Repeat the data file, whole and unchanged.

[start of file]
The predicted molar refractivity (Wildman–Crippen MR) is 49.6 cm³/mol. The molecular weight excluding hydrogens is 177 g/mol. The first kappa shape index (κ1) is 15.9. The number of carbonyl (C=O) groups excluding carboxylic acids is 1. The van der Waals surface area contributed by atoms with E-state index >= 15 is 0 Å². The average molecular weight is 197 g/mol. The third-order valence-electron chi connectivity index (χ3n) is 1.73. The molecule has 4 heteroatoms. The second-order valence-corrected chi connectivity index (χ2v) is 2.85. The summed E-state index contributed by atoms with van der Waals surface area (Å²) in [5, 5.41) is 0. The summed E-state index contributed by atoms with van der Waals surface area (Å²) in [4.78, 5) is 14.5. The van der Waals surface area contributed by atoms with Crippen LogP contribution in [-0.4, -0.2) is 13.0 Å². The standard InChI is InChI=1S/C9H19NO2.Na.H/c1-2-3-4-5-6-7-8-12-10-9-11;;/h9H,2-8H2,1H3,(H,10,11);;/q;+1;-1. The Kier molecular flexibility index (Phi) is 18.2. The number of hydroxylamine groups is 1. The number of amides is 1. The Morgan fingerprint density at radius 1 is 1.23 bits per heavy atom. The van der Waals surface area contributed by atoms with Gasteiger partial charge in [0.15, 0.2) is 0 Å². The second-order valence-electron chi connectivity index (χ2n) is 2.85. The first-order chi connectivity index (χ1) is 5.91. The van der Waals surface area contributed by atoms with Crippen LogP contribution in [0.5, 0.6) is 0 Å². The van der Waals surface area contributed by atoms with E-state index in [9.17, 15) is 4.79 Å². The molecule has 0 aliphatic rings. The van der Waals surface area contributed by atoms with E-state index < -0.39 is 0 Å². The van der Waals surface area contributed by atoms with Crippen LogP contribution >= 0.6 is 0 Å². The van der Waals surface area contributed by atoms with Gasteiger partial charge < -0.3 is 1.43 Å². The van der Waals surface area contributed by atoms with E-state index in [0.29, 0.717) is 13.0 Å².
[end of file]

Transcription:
The predicted molar refractivity (Wildman–Crippen MR) is 49.6 cm³/mol. The molecular weight excluding hydrogens is 177 g/mol. The first kappa shape index (κ1) is 15.9. The number of carbonyl (C=O) groups excluding carboxylic acids is 1. The van der Waals surface area contributed by atoms with E-state index >= 15 is 0 Å². The average molecular weight is 197 g/mol. The third-order valence-electron chi connectivity index (χ3n) is 1.73. The molecule has 4 heteroatoms. The second-order valence-corrected chi connectivity index (χ2v) is 2.85. The summed E-state index contributed by atoms with van der Waals surface area (Å²) in [5, 5.41) is 0. The summed E-state index contributed by atoms with van der Waals surface area (Å²) in [4.78, 5) is 14.5. The van der Waals surface area contributed by atoms with Crippen LogP contribution in [-0.4, -0.2) is 13.0 Å². The standard InChI is InChI=1S/C9H19NO2.Na.H/c1-2-3-4-5-6-7-8-12-10-9-11;;/h9H,2-8H2,1H3,(H,10,11);;/q;+1;-1. The Kier molecular flexibility index (Phi) is 18.2. The number of hydroxylamine groups is 1. The number of amides is 1. The Morgan fingerprint density at radius 1 is 1.23 bits per heavy atom. The van der Waals surface area contributed by atoms with Gasteiger partial charge in [0.15, 0.2) is 0 Å². The second-order valence-electron chi connectivity index (χ2n) is 2.85. The first-order chi connectivity index (χ1) is 5.91. The van der Waals surface area contributed by atoms with Crippen LogP contribution in [0.5, 0.6) is 0 Å². The van der Waals surface area contributed by atoms with E-state index in [9.17, 15) is 4.79 Å². The molecule has 0 aliphatic rings. The van der Waals surface area contributed by atoms with E-state index < -0.39 is 0 Å². The van der Waals surface area contributed by atoms with Crippen LogP contribution >= 0.6 is 0 Å². The van der Waals surface area contributed by atoms with Gasteiger partial charge < -0.3 is 1.43 Å². The van der Waals surface area contributed by atoms with E-state index in [0.29, 0.717) is 13.0 Å².